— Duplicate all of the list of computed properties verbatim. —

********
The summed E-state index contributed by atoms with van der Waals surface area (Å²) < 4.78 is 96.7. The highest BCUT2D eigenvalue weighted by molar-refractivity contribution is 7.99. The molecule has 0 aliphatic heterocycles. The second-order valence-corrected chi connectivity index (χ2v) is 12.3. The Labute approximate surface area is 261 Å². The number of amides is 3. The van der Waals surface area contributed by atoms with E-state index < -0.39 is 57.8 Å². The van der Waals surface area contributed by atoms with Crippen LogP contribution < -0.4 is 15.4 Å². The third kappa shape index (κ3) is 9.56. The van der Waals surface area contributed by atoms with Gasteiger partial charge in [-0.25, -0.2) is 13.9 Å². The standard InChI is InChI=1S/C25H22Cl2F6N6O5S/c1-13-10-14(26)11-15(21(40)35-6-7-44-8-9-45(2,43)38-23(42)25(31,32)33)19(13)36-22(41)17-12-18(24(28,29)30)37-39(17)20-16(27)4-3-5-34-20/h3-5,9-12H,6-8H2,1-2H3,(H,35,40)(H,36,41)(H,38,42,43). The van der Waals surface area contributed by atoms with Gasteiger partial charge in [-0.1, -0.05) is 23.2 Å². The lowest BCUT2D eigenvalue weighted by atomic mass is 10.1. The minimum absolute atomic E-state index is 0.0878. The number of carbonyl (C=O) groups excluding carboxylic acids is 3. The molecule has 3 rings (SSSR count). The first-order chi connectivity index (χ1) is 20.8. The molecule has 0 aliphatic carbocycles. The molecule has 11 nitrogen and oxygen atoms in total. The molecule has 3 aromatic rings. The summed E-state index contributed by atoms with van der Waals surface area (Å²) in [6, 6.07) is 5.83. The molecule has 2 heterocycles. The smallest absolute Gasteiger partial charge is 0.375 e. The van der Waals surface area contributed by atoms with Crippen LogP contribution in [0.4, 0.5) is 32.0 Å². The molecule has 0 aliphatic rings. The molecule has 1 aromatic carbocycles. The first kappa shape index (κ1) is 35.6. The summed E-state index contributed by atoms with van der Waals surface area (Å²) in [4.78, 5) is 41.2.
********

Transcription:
The summed E-state index contributed by atoms with van der Waals surface area (Å²) < 4.78 is 96.7. The highest BCUT2D eigenvalue weighted by molar-refractivity contribution is 7.99. The molecule has 0 aliphatic heterocycles. The second-order valence-corrected chi connectivity index (χ2v) is 12.3. The Labute approximate surface area is 261 Å². The number of amides is 3. The van der Waals surface area contributed by atoms with E-state index < -0.39 is 57.8 Å². The van der Waals surface area contributed by atoms with Crippen LogP contribution < -0.4 is 15.4 Å². The third kappa shape index (κ3) is 9.56. The van der Waals surface area contributed by atoms with Gasteiger partial charge in [-0.25, -0.2) is 13.9 Å². The standard InChI is InChI=1S/C25H22Cl2F6N6O5S/c1-13-10-14(26)11-15(21(40)35-6-7-44-8-9-45(2,43)38-23(42)25(31,32)33)19(13)36-22(41)17-12-18(24(28,29)30)37-39(17)20-16(27)4-3-5-34-20/h3-5,9-12H,6-8H2,1-2H3,(H,35,40)(H,36,41)(H,38,42,43). The van der Waals surface area contributed by atoms with Gasteiger partial charge in [-0.1, -0.05) is 23.2 Å². The lowest BCUT2D eigenvalue weighted by atomic mass is 10.1. The minimum absolute atomic E-state index is 0.0878. The number of carbonyl (C=O) groups excluding carboxylic acids is 3. The molecule has 3 rings (SSSR count). The first-order chi connectivity index (χ1) is 20.8. The molecule has 0 aliphatic carbocycles. The molecule has 11 nitrogen and oxygen atoms in total. The molecule has 3 aromatic rings. The summed E-state index contributed by atoms with van der Waals surface area (Å²) in [6, 6.07) is 5.83. The molecule has 2 heterocycles. The smallest absolute Gasteiger partial charge is 0.375 e. The van der Waals surface area contributed by atoms with Crippen LogP contribution in [0.4, 0.5) is 32.0 Å². The molecule has 0 aliphatic rings. The molecule has 1 aromatic carbocycles. The first kappa shape index (κ1) is 35.6. The summed E-state index contributed by atoms with van der Waals surface area (Å²) in [4.78, 5) is 41.2.